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Avalanche Game 61 Plus/Minus: Rantanen’s Frustrations, Georgiev Bounces Back



Avalanche Kraken

The Colorado Avalanche let an important point slip away late against the Kraken. And when it got to overtime, all they could do was watch, as Seattle didn’t even let them come close to touching the puck.

The top players on the Avalanche were not at their best, and one of their best players lost his cool. Again.

As with every game, you take the good with the bad, so time to take a look at the pluses and the minuses in the game against the Kraken.

– Mikko Losing His Cool. Again

Less than two months ago, Rantanen took unsportsmanlike conduct penalties in back to back games for yelling at the refs. This is what he said a few days later.

It’s probably better to just try to stay cool. It’s tough when you lose games, and those things happen when you disagree. It happens quick. I think the best way, from here on out, for myself and for us leaders and the whole team, is focus on what we can do. The less we talk to the refs, the more they’re going to give calls to us. Probably just have to focus on our game.

Well, it happened again. And his coach nearly benched him for it.

I don’t know what the TV’s showed, but at the end of the second period, Rantanen followed the refs to center ice. He was clearly unhappy about a missed call, and was talking to them. Then he made a hooking gesture with his stick, followed by yelling at the ref. That’s when the ref turned around and gave him an unsportsmanlike conduct penalty.

You can be frustrated with the ref calling the penalty, sure, as well as missing calls. But this is not the first this has happened with Rantanen this season. Jack Johnson had already been called for a penalty moments before, so by taking a penalty, Rantanen put his team in an even tougher spot. It was a selfish move. The team killed off the penalties, but putting your team in that position is unacceptable from one of the leaders on the team.

Rantanen leads the team with 23 minor penalties this season. That ties him for eight most in the league. He’s too important to this team to be spending so much time in the box.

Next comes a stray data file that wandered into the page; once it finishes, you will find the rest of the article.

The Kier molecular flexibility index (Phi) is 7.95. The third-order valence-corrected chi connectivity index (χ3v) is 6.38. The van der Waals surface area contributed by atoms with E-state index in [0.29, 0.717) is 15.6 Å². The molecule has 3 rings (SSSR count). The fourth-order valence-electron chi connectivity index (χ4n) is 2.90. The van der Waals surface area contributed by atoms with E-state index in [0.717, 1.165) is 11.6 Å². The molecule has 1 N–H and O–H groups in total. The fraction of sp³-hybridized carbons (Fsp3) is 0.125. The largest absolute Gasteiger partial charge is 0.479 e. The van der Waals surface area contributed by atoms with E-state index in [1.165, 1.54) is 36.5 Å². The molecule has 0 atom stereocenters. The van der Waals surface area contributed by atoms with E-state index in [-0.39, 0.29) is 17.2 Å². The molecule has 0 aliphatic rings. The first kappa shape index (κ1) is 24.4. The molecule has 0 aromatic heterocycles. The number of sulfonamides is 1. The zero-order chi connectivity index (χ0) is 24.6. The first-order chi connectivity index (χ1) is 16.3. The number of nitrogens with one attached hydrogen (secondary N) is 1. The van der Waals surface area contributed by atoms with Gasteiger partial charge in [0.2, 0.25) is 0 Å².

– The Overtime

The last time the Avalanche and the Kraken went to overtime, the Kraken controlled the puck for most of the extra period. They just did nothing with it.

On Sunday, the Avalanche didn’t even touch the puck in overtime. And a bad change by Compher and Toews gave the Kraken an easy breakaway, allowing them to walk away with the win. Too easy.

+ The 5-on-3 Kill

The Kraken got their chances, but the Avalanche did a very good job of keeping everything to the outside. Anytime the Kraken tried to get Georgiev moving side to side for an easier look, the penalty killers got their sticks on the puck. And when they did get shots through, Georgiev was there to stop them.

This really should have given the Avalanche momentum for the rest of the period. Unfortunately, it did not.

+ Alexandar Georgiev

He wasn’t the main cause of the loss to Dallas, as the team in front of him didn’t help him out a whole lot. Still, you wanted to see the starting goaltender on the team bounce back with a big performance. Georgiev did just that.

In the second period alone, he had to stop two breakaways, and another semi-break. He stood tall on the 5-on-3 in the third period, and was great on the penalty kill all night long. After the game, he was frustrated, probably because he played well and the team in front of him looked like they were stuck in mud. Regardless, he was their best player on the evening.

– The Top Players

After the game, Bednar said that he didn’t like how his top players played. It’s really hard to disagree.

MacKinnon had the great goal in the first period, but didn’t do much the rest of the evening. That goal was his only shot on net at even strength. His turnover late in the third period allowed the Kraken to tie the game up, and only Nieto had worse possession numbers than the superstar center.

Rantanen only finished with one even strength shot on net himself, and as mentioned above, he completely lost his cool. Makar looked better than he did yesterday, and hit the post late, but didn’t have his ‘A’ game. Nichushkin looked like a guy who had been playing sick, and Byram had an off-night as well.

Hard to win when a lot of your best players don’t play anywhere close to their best.

– Jack Johnson

This was one of those games where he stuck out, and not in a good way. MacKinnon had the turnover on the game-tying goal, but the Kraken were able to keep the puck in the zone because Johnson failed on a zone exit. He had the worst possession numbers on the defense, and every defenseman performed better when they weren’t paired with him.

+ The New Fourth Line

It was a strange combination that included two players who were on the second line not too long ago, but it worked. They produced a nice goal and had some good zone time. Newhook and Malgin were the only skaters to finish with positive possession numbers on the Avalanche.

+ Erik Johnson’s Health Status

I saw Johnson after the game, and he was walking around without a boot on. Someone mentioned to me that the broadcast said he skated in the morning. It must have been before everyone, because no one saw it. The Avalanche said they would know more about Johnson’s injury status this week, and maybe this is a good sign.

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